But no one should get the idea that de facto segregation was only a problem in the South, where it was purposely and stringently maintained. Indeed, segregation was a fact of life in many major cities in the North as well. This was because the boundaries of many school districts were also those of all-black or all-white neighborhoods, which was why court orders backed the landmark Supreme Court decision known as Brown v Board of Education by imposing “forced busing” on such cities in the North as Boston, Columbus (Ohio), Detroit and Wilmington (Delaware), as well as on West Coast cities like San Francisco and Pasadena.
|Racial segregationists James Eastland and Herman Talmadge|
Recently, Joe Biden boasted about having sought the support of infamous and perennial southern Democrat segregationists James Eastland of Mississippi and Herman Talmadge of Georgia for the anti-busing bill that he co-authored back in the 1970s, when he was a junior senator from Delaware. He qualified his statements by making an argument for civility. More specifically, he told the audience at a New York fundraiser that, back then, “At least there was some civility. We got things done. We didn’t agree on much of anything, (but) we got things done.” He then went on to talk about his once chummy relationship with the two segregationists.
This was like waving a red flag in the faces of many, particularly southern, African Americans. When challenged by Kamala Harris during last week’s debates, Biden backpedaled after the California senator asked him to admit he was wrong to have opposed busing, telling her that he hadn’t opposed busing, but rather, busing imposed on municipal and state authorities by the federal government. Neither Harris’s challenge nor Biden’s rebuttal got to the real crux of the issue, however. It was, perhaps, out of line for Harris to seek an apology from the former vice president for opposing busing, which he clearly saw as an erroneous policy. Rather, she might well have taken him to task for making a virtual pact with the devil (radical southern segregationists) to try and achieve his anti-busing goal. Conversely, Biden should have known better than to have qualified the kind of busing he was against when, in the age of Internet, it is so easy to review what his stance actually was. And the fact is that Biden was a staunch anti-busing advocate, who espoused, for whatever reason, an absolutist position that was in no way different from that of the segregationists whose support he eagerly sought and received.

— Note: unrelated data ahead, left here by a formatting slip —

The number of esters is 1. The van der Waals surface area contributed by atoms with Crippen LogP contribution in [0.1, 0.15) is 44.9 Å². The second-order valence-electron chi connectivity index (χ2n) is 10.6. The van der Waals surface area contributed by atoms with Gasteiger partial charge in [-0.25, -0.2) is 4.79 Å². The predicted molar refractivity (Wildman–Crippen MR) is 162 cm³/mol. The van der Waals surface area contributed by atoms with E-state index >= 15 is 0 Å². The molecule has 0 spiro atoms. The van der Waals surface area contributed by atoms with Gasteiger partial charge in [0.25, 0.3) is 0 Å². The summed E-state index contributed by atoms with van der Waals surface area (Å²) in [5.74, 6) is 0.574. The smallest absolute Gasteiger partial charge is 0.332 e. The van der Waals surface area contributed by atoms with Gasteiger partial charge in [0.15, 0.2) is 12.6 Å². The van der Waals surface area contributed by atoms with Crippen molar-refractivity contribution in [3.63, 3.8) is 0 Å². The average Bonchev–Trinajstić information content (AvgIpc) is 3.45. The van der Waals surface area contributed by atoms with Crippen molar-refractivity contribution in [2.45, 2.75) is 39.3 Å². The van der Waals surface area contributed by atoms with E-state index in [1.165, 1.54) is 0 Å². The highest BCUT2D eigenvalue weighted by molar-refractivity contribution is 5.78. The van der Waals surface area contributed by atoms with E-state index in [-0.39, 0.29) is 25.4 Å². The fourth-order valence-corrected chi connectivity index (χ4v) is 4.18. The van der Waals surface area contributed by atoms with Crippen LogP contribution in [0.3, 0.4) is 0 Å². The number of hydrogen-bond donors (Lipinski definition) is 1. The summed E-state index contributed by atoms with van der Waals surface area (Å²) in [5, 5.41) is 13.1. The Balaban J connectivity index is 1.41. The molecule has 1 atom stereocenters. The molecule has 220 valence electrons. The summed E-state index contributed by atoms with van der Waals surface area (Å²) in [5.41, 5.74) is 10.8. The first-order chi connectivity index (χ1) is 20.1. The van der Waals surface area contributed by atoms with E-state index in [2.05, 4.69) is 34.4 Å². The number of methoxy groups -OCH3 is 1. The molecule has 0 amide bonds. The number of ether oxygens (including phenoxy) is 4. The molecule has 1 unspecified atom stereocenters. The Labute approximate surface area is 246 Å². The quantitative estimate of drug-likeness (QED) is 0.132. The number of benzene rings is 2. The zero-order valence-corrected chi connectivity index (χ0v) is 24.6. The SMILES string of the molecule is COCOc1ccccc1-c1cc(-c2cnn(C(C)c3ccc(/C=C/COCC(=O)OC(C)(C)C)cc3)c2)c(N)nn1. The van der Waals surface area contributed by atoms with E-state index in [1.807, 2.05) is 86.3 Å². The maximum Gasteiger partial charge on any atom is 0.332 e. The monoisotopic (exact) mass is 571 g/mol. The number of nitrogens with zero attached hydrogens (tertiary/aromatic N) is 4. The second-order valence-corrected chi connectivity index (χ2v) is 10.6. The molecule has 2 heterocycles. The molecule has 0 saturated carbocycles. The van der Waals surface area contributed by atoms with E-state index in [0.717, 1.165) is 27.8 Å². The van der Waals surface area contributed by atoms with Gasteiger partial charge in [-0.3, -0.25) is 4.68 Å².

In other words, back then, Senator Biden’s opposition to busing was in no way qualified. And the record shows that he was not merely “civil” toward Southern Democrat segregationists, but was in lockstep agreement with them on the issue of busing. In his own words during Senate debates at that time, “I don’t feel responsible for the sins of my father and grandfather,” and he added that busing was, “a liberal train wreck.”